(b. June 18, 1871, Botosani, Rom.--d. Nov. 28, 1940, Strejnicu), scholar and statesman, Romania's greatest national historian, who also served briefly as its prime minister (1931-32).
Appointed professor of universal history at Bucharest (1895), Iorga early established his historical reputation with his Geschichte des rumänischen Volkes (1905; "History of the Romanian People"), his five-volume Geschichte des osmanischen Reiches (1908-12; "History of the Ottoman Empire"), and studies of the Crusades.
From the time of his first election to the Romanian Parliament (1907), he played an important role in national politics. He founded his own party, the National Democrats, and in 1931-32 he served as prime minister and also minister of education. A man of enormous energy, he had already by 1933 written an estimated 800 books and 10,000 articles and founded a people's university at Valenii de Munte (1908), the Southeast European Institute (1913), and numerous periodicals. He subsequently published a monumental 10-volume national history (Istoria Românilor; 1936-39). His strongly nationalist writings and lectures influenced all of Romanian intellectual life. (see also Index: Romanian literature)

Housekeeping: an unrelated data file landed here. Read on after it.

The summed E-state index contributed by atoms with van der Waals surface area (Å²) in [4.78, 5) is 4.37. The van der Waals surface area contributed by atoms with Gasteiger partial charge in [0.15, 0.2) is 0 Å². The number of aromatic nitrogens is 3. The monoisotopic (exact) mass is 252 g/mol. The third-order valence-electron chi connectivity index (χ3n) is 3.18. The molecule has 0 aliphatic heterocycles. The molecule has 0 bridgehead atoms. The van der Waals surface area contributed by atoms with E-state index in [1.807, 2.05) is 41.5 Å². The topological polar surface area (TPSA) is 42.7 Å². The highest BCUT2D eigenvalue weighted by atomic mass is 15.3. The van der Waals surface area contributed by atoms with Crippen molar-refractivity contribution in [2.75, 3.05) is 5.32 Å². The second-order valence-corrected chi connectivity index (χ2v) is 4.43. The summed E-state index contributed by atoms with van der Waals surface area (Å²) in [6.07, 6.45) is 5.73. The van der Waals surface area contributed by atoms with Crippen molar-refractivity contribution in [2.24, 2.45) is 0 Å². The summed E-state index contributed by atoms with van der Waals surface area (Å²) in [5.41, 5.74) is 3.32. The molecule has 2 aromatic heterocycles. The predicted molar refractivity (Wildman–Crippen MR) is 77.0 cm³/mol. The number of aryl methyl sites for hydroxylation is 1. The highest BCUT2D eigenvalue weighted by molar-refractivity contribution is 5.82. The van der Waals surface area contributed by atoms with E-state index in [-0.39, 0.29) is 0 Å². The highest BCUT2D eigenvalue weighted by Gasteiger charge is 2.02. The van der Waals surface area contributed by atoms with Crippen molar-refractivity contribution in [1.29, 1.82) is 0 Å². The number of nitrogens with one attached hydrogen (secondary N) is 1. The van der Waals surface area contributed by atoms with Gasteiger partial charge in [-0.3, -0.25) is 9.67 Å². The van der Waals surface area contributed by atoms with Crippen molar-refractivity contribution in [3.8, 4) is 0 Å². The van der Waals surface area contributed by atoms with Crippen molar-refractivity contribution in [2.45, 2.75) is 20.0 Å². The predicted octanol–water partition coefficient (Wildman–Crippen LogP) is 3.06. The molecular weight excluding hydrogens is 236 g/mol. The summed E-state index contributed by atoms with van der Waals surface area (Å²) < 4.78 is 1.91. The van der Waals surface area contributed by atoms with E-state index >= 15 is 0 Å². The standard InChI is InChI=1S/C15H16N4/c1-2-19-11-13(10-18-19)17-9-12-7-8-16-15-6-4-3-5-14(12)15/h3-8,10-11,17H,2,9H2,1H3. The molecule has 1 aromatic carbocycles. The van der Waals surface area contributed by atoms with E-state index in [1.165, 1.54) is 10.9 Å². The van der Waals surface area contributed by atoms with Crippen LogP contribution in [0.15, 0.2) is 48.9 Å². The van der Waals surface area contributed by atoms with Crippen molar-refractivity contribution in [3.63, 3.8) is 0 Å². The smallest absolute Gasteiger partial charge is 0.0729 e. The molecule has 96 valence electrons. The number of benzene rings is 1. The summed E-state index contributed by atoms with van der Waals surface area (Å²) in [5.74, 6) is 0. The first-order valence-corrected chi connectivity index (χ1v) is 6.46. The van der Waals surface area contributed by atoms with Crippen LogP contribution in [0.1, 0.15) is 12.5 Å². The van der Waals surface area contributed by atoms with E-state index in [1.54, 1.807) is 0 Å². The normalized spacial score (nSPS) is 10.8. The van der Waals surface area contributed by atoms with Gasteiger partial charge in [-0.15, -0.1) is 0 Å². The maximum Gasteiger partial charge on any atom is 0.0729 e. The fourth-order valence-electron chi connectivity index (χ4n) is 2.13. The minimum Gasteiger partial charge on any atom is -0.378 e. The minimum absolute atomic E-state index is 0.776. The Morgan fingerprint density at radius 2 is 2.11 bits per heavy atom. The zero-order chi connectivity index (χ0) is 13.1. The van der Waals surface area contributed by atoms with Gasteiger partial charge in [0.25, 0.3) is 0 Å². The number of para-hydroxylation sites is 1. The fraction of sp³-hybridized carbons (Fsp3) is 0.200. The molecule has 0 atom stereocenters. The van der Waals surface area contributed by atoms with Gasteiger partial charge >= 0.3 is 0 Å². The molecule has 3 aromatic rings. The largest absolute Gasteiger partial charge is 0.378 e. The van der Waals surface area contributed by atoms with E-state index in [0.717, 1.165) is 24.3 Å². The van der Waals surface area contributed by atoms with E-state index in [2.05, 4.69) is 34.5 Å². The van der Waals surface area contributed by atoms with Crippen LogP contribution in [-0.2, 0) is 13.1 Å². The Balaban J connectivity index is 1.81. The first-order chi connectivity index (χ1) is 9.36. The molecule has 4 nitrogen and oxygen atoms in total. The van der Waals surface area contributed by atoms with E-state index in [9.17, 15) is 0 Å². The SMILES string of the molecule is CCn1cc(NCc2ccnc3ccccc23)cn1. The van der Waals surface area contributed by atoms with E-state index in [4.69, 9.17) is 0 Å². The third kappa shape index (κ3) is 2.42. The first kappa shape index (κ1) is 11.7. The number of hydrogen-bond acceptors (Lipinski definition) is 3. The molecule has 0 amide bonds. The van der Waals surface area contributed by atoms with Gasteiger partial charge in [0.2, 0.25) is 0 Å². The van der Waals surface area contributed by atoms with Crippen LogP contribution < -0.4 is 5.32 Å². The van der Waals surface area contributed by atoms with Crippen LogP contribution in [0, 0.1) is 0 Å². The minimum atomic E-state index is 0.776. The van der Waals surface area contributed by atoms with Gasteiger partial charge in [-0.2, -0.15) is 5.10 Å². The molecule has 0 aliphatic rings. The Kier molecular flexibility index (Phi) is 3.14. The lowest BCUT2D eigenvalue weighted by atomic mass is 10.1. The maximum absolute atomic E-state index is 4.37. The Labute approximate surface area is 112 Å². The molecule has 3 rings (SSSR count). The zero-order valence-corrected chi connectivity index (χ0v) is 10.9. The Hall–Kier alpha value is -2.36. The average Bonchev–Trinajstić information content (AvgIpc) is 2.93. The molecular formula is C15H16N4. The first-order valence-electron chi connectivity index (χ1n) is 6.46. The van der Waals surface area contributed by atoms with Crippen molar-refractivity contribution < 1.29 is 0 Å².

Iorga supported the regime of his former pupil, King Carol II, who had returned from exile in 1930 to claim the national throne. In November 1940 Iorga was assassinated by terrorists of the national Fascist Iron Guard.
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